I have included a photo of W from this part of the shoot

85mm f2.2 iso 200 1/125

It was still over exposed in editing I have taken it back 2/3 of a stop along using a lot of recovery and some fill light.

Rod C.

 

With the shoot I showed you,  my main problem was trying to understand how to compensate for the flash.   It  was all a bit hit and miss.   I had my Quantum trio in QTTL ratio mode.   I had the camera in manual but the light metre was off the register in the negative ISO 200,  F4.5 and 1/15th of a second but when I shot the first shot it came out ok not great but ok .  I took some shots adjusting the flash and moving the flash.

 

Hi Rod –

Lighting is a complex task and its’ very easy to feel lost.  Sometimes it’s better to start with a known good setup that will get you to a starting point, preferably a starting point which will always produce satisfactory result.  Here is your starting point.

5d2/24-105  (leave the 85/1.2 in the bag until you gain more experience, only by knowing what the 24-105/4 can do will you know when the 85/1.2 is doing it better, and because the 85/1.2 is a specialized lens it actually performs worse for most tasks than the 24-105)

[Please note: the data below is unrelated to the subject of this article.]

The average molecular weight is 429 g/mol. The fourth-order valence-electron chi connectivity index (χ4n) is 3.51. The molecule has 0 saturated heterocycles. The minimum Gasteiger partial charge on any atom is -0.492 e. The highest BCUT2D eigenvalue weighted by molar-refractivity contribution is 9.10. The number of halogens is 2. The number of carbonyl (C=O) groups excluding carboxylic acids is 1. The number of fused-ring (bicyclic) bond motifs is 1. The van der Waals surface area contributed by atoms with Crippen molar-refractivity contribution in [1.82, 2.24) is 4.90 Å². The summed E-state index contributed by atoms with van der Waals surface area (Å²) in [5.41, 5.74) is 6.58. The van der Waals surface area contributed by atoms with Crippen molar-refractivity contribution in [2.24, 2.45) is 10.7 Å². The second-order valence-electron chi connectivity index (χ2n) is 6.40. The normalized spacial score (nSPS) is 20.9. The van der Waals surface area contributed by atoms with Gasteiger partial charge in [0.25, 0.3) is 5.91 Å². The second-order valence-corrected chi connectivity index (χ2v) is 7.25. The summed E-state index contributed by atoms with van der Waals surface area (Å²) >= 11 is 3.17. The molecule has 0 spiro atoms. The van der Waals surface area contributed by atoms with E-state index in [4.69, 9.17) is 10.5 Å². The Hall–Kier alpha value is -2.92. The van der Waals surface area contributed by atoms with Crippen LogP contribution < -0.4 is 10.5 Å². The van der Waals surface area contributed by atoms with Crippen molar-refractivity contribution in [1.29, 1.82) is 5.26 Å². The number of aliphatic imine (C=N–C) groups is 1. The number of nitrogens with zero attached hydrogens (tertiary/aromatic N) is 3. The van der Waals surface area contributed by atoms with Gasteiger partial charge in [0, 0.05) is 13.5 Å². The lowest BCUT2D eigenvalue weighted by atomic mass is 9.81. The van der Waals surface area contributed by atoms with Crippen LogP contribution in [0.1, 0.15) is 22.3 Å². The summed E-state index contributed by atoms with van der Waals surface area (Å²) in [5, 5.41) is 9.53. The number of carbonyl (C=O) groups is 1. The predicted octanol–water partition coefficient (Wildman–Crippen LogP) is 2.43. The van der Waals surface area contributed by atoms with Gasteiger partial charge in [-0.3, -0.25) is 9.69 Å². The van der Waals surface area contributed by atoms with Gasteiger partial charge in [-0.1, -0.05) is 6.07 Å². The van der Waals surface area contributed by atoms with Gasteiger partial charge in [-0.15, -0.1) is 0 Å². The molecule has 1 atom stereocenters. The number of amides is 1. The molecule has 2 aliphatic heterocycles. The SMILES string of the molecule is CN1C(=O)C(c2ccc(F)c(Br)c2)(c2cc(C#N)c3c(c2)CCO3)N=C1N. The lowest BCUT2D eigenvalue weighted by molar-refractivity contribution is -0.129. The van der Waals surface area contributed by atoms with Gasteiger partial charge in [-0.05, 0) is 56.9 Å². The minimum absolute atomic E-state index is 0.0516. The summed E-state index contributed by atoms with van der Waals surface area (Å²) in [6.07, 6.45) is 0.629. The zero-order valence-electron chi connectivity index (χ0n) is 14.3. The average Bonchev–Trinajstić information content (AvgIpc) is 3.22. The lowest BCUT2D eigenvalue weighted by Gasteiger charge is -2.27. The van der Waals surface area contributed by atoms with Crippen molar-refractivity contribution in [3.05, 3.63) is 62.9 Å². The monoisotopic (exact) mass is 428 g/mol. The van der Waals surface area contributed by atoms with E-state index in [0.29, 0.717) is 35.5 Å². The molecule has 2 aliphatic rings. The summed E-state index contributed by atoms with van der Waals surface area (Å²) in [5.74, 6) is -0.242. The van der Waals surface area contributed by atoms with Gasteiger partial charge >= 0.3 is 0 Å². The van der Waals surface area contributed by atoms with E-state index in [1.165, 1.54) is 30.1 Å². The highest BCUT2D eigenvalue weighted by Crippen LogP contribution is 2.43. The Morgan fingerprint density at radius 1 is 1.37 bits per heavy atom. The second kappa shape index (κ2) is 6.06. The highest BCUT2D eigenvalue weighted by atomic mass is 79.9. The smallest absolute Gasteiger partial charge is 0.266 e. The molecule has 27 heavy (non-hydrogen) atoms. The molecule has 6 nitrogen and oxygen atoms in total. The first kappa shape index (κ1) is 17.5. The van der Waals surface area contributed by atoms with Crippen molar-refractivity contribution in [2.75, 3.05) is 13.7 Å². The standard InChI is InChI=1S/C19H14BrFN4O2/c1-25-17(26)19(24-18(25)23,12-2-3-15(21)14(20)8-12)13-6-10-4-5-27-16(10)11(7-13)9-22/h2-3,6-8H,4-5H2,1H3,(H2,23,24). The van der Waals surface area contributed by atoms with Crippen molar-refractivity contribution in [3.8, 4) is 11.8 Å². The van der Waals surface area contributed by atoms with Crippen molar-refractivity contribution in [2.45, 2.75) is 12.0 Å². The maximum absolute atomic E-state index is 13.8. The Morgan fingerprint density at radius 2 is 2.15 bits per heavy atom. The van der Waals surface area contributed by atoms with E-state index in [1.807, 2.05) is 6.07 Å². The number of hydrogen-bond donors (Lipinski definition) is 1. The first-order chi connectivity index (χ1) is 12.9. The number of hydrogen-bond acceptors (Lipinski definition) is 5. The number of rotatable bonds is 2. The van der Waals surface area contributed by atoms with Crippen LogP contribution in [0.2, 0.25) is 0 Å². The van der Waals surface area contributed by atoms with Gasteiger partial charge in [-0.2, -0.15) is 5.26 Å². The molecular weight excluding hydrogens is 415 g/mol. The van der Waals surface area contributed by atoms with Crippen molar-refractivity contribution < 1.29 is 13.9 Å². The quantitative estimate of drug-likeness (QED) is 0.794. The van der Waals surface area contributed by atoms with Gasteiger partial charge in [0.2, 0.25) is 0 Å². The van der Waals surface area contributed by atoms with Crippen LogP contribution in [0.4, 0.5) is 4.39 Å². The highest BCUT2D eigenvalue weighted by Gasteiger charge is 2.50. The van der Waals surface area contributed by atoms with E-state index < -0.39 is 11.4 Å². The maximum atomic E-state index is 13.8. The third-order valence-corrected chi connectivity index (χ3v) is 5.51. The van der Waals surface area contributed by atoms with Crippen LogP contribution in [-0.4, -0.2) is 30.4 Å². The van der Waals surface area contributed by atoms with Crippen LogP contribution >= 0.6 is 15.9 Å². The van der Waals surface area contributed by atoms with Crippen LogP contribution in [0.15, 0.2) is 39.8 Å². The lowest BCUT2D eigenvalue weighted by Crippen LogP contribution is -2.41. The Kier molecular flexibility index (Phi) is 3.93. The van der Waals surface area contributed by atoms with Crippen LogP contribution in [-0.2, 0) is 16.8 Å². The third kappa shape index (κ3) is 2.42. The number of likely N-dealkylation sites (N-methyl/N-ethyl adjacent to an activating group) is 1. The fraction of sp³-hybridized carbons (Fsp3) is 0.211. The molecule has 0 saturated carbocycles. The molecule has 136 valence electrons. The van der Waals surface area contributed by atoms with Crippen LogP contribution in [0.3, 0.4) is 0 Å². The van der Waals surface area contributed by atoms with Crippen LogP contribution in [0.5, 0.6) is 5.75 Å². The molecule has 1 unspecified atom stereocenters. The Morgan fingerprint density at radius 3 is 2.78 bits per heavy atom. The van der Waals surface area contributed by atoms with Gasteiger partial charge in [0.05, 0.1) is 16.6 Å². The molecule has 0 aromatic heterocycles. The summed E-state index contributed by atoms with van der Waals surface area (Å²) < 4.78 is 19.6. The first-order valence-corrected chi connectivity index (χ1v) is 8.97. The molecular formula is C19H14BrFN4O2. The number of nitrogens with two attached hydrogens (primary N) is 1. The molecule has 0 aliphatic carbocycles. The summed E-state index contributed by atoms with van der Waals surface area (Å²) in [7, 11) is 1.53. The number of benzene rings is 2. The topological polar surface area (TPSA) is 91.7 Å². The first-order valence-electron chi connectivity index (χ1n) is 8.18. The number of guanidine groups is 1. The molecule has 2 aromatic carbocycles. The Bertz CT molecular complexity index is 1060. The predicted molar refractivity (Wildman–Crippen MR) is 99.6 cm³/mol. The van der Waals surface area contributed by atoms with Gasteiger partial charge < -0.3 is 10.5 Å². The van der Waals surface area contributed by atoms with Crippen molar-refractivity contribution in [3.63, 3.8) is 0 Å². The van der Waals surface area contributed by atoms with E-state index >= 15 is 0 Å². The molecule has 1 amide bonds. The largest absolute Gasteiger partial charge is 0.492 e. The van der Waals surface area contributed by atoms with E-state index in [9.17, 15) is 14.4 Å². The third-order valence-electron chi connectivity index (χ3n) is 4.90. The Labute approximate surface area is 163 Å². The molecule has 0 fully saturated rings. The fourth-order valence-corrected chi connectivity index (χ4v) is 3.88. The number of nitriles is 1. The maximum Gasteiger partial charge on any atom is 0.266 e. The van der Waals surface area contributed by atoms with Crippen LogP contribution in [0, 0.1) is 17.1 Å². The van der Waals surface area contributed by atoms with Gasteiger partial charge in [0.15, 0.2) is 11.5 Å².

5d2 settings:   Manual, F5.6-8, 1/160th shutter speed. ISO 100.  Now, as you look through the viewfinder adjust your ISO for 1-2 stops BELOW.  This means 1-2 big segments in the left of the center.  Again, press your shutter release halfway to take a reading, make the adjustment, double check..

Depending on the available light you might end up with your ISO from 100-800.. the point is to keep the 1/160th shutter speed and the F5.6-8 aperture.  You’re using your ISO to effect adjustments . This is it. Y our camera will now be in manual, have a shutter speed of 1/160th, an aperture of F5.6-8, and an ISO of 50-800.

Quantum/Strobe/Flash settings:  Manual, half power.  Make sure any wireless settings for your model of light are activated and tested.